Announcing Brain Box and The Open Neuroimaging Lab

open science prize logo

We’re thrilled to announce The Open Neuroimaging Laboratory and BrainBox, a new project made possible by the Open Science Prize!

The brain is not a singular organ. It’s made of many different parts, with internal sub-structures like the hippocampus and gray and white matter. The way in which its regions are interconnected determines our ability to perceive, to feel and to think. Their variations are also associated with brain disorders. We’re just beginning to understand this in detail. One way to map changes in these brain regions is to image the brain through methods such as MRI. But generating MRI images is not enough — the images must be annotated/analyzed by experts in order to decipher precise structural details. Some software exist to help but a tremendous amount of expert time is required to verify and fix software mistakes. And every day as more public datasets are generated, the gap between raw image data and annotated datasets widens. This is why we are creating the Open Neuroimaging Lab and BrainBox! The Lab will help train scientists and engage the public using game-like apps.

Example applications:

    • Mapping the brains of people with autism to understand how conditions change brain structure
    • Locating tumors or lesions from brains (e.g., in multiple sclerosis)
    • Relate human and non-human brains by observing how brains differ across species helps us to improve data quality through crowdsourced curation and use such data for improving automation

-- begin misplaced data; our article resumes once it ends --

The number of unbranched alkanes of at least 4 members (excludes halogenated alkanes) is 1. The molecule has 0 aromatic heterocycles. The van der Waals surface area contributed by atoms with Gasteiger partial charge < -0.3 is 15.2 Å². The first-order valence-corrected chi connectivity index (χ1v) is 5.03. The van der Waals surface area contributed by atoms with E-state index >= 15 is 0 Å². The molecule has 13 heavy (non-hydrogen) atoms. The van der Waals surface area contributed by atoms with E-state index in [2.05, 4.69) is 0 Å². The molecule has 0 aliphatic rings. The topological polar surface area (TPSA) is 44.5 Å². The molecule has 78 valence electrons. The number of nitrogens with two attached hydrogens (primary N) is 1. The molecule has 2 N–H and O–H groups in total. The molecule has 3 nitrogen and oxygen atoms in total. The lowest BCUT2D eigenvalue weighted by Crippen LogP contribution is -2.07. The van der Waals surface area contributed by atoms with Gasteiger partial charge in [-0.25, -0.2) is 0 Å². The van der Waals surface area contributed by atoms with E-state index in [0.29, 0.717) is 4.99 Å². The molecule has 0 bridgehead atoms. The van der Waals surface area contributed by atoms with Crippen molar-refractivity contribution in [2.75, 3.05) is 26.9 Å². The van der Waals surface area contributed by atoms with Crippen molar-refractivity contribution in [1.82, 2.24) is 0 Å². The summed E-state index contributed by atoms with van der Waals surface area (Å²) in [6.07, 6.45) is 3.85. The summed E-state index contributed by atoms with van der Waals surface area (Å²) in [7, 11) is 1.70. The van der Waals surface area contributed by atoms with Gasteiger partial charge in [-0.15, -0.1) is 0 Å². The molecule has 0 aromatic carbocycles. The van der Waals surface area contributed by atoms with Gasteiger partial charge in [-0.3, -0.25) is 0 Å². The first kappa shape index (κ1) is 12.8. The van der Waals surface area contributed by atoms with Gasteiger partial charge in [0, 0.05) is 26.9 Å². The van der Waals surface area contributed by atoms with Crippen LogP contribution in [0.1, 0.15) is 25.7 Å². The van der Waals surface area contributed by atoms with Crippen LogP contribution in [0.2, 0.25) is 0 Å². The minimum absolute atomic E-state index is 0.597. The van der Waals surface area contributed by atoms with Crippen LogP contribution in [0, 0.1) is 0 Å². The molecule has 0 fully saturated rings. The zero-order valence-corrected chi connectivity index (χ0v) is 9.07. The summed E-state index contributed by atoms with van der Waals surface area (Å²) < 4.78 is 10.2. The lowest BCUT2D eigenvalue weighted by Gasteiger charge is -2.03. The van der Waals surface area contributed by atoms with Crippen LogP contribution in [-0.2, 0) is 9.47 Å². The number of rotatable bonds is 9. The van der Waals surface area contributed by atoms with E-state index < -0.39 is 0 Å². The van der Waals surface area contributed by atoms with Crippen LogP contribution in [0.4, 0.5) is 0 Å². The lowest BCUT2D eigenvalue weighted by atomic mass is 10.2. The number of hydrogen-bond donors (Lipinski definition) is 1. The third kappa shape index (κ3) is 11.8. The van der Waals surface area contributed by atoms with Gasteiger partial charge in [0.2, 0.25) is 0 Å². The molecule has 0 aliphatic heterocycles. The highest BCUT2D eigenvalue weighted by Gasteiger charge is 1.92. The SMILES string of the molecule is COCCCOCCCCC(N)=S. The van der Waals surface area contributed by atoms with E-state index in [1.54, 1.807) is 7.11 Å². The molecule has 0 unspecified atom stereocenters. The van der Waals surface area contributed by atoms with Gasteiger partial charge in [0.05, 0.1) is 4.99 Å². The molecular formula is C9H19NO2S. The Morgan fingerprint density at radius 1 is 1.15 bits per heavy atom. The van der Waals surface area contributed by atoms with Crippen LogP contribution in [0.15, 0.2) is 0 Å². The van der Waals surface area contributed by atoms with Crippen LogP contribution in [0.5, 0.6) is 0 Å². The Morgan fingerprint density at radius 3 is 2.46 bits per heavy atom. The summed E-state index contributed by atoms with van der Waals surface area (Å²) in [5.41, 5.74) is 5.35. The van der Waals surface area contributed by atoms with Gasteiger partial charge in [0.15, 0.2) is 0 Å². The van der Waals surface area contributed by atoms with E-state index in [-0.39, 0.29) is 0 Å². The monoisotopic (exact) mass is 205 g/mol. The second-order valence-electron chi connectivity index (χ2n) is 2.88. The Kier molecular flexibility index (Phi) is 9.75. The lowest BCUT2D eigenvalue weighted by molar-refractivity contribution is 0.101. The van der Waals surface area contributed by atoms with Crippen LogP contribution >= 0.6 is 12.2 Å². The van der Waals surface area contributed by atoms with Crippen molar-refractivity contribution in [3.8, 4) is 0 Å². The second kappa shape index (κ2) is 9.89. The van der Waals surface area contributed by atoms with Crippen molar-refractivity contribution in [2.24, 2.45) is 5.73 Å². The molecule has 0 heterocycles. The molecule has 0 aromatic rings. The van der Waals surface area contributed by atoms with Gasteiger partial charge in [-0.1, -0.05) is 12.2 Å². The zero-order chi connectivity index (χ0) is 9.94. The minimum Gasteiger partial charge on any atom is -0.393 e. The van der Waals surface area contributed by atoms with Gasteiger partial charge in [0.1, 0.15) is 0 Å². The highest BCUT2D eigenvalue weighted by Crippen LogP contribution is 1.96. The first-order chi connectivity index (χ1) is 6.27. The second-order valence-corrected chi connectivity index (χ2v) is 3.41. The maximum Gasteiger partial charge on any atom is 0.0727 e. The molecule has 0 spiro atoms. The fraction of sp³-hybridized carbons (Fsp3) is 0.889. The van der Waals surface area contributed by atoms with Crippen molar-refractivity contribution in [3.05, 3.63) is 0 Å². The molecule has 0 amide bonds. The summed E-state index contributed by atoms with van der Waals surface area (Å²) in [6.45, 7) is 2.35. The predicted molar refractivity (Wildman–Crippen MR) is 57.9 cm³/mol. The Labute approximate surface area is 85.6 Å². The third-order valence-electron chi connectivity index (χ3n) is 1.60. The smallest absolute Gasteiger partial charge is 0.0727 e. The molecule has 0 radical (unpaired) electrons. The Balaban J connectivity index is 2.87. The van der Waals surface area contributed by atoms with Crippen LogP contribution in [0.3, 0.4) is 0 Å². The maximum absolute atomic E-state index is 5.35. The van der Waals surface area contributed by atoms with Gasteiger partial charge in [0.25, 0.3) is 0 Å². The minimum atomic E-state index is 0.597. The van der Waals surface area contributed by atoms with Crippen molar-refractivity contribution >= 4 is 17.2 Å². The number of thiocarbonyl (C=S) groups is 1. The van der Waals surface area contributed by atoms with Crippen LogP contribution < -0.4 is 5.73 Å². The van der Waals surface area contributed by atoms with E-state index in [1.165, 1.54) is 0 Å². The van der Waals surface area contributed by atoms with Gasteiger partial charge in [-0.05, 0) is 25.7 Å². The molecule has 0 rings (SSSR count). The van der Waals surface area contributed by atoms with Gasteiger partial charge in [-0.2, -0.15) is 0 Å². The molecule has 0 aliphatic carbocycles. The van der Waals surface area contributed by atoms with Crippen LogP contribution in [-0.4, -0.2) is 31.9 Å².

This is only the beginning. We’re excited to push open science forward, bringing collaborative neuroimaging tools to researchers and neuroscience fans around the world. BrainBox is already being used by researchers. Let us know if you’re interested in participating!

How it works

The Open Neuroimaging Laboratory is an online platform for collaborative, crowdsourced analysis.  It centers around collective analysis tools for researchers that are supplemented by crowdsourced analyses by citizen scientists using BrainBox. 

The ONL will be easy and to fast access, encouraging sharing of data. It will have the ability to create and curate catalogues of shared data, enabling real-time social interactions among researchers. BrainBox, a browser-based application, allows individuals to work together remotely, on a wide array of devices, without having to download complete datasets or install software.

Overall ONL and BrainBox will increase the value of data, making indexes available as they are used, resulting in databases that are easier to find and work with. It stores annotation and analysis results for reuse. 

Brain images come from different animal species, different clinical populations, and unique individuals.

More about the Open Science Prize Competition Phase I and a big shoutout to the BrainBox team:

  • Satrajit Ghosh (MIT)
  • Roberto Toro (Institut Pasteur, EU PI)
  • Katja Heuer (Max Planck Institute)
  • Arno Klein
  • Wired Differently squad
    • Amy Robinson Sterling (Executive Director, USA PI)
    • Alex Norton (Interaction Designer)
    • Chris Jordan and Will Silversmith (Developers)

Six teams have been selected to advance their product ideas into prototypes to compete for $230,000 in the Open Science Prize, a global science competition to make both the outputs from science and the research process broadly accessible to the public. The finalists, announced at the 7 th Health Datapalooza Conference in Washington, D.C., were selected out of 96 multinational, interdisciplinary teams representing 450 innovators from 45 countries. These are the first finalists for this recently launched global prize competition, a collaboration between the National Institutes of Health and the Wellcome Trust with additional funding provided by the Howard Hughes Medical Institute.

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